December 2019 Newsletter – Community College Districts

Adverse Action Following an Employee’s Exercise of EERA Protected Rights Can Be Evidence of Discrimination, but is Does Not Result in De Facto Immunity to the Employee; PERB Has Discretion to Consider Amended Filings

In a recent decision, Padilla v. Adelanto Elementary School District (PERB Decision No. 2630, March 1, 2019), the Public Employment Relations Board (PERB) included several procedural determinations that clarified the scope of its discretion in accepting supplemental filings and dismissing procedural errors that have no bearing on the outcome of the case. PERB also affirmed and clarified the standard for finding that an employer has retaliated against an employee for exercising rights protected under the Education Employment Relations Act (EERA.)

The facts in Padilla were largely undisputed. Ms. Padilla filed an unfair practice charge alleging that she was disciplined in retaliation for filing a grievance against her principal for reneging on an agreement to assign her to teach first grade for the following year. The district claimed that it disciplined her because she was subsequently involved in an altercation where she allegedly shook a student, yelled at the student and another teacher, and entered the other teacher’s classroom after hours, after which several items went missing. Following the altercation, the principal interviewed the students and the other teacher involved in the altercation, as well as several student witnesses, and the custodian who let Padilla into the other teacher’s room after hours. Two days later, Padilla was suspended. The principal also made a report to the sheriff’s department. The district then hired an outside investigator who, after interviewing Padilla and all relevant witnesses, found that the allegations against Padilla were substantiated.

Although the facts of this matter are not necessarily novel or unique, there were two holdings in this matter that are of note.  First, Padilla filed an amended statement of exception after the filing deadline. In its opinion, PERB stated that because PERB regulations do not expressly permit or prohibit reply briefs, it had the discretion to consider such amended filings. While in this case, PERB did not consider Padilla’s supplemental filing because it was determined to have no bearing on the outcome of the case, the impact of this determination is potentially significant. Specifically, if PERB regulations do not expressly permit or preclude a matter, it is within PERB’s discretion to consider.

On the issue of retaliation, PERB also ruled for the district, finding that Padilla failed to state a prima facie claim of retaliation because she did not present sufficient evidence that the district had an unlawful motive for issuing the discipline. Specifically, while PERB recognized that an employer taking adverse action against an employee soon after the employee engages in protected conduct may create an inference of unlawful motive, it confirmed that this alone is not determinative. In its decision, PERB found that the timing of the district’s action against Padilla supported an inference that the district was motivated by Padilla’s protected activity, because the district began investigating Padilla for misconduct a day after she filed the grievance and had issued the notice of discipline thirteen days after Padilla met with the governing board. However, PERB found no other evidence of unlawful intent. Specifically, PERB found that the district’s investigation was not perfunctory, cursory, or inadequate under the circumstances. PERB further determined that while the district did not interview every student who witnessed the altercation, it did interview all parties who were involved in the altercation, as well as three or four student witnesses and the custodian. PERB further gave weight to the fact that the investigation was conducted by an outside investigator, and took six months to complete, which suggested that the investigation was neither cursory nor rushed. Finally, PERB found that, under the circumstances, the district’s allegations against Padilla were not exaggerated.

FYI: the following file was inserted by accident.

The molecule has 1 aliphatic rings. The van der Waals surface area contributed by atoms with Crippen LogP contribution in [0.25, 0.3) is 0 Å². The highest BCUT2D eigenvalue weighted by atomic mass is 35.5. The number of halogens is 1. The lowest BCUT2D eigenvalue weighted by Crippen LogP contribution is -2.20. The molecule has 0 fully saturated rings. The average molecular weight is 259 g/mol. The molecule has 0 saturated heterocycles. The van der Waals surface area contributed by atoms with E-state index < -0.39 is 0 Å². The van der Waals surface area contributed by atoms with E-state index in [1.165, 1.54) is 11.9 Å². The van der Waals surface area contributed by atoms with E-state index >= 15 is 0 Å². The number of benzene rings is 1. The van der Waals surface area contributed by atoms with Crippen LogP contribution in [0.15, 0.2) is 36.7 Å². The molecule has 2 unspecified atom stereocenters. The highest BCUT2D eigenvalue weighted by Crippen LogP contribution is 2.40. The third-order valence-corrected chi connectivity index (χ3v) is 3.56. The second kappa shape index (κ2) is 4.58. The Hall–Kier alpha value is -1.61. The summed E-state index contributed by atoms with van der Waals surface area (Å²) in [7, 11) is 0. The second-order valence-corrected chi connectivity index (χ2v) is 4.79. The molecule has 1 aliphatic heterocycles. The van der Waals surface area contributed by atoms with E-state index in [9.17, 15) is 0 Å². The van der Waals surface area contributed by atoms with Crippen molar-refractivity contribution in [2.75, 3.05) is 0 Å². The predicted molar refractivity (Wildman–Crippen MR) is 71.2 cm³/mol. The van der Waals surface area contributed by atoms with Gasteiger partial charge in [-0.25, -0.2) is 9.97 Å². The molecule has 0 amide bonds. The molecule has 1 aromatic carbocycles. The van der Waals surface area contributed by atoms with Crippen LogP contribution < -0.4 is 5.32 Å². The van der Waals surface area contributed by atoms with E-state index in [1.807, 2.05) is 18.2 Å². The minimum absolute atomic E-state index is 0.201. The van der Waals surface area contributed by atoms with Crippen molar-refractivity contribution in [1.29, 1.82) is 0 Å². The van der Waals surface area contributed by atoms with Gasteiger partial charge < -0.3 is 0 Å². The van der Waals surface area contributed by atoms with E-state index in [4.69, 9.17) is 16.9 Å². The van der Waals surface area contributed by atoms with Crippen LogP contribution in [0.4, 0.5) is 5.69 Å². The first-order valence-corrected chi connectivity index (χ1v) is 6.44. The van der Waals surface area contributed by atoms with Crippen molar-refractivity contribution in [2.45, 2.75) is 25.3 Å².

From this, it can be gleaned that although adverse action that coincidentally follows an employee’s exercise of an EERA protected right can be viewed as evidence of unlawful motive, it is not dispositive or result in de facto immunity to the employee, and should not necessarily prevent the district from proceeding with legitimate and warranted disciplinary action. Nevertheless, before proceeding, districts should take extra care to conduct a thorough and detailed investigation, including interviewing all relevant parties and witnesses involved or affected by the alleged misconduct, identifying and reviewing all pertinent documents, and reaching an objective, thoughtful, and well-reasoned conclusion supported by the evidence. If appropriate, the use of an outside investigator to conduct an independent investigation may also contribute to a determination that the action taken was reasonable and appropriate.

For more information regarding this article, please contact Antonina Saburova-Ng at asaburovang@ericksonlaw.com. For questions in general regarding this newsletter, please contact Kristina Limon at klimon@erickson.com.

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This publication was prepared solely for information purposes and should not be construed to be legal advice. If you would like further information on this matter, please contact our office.

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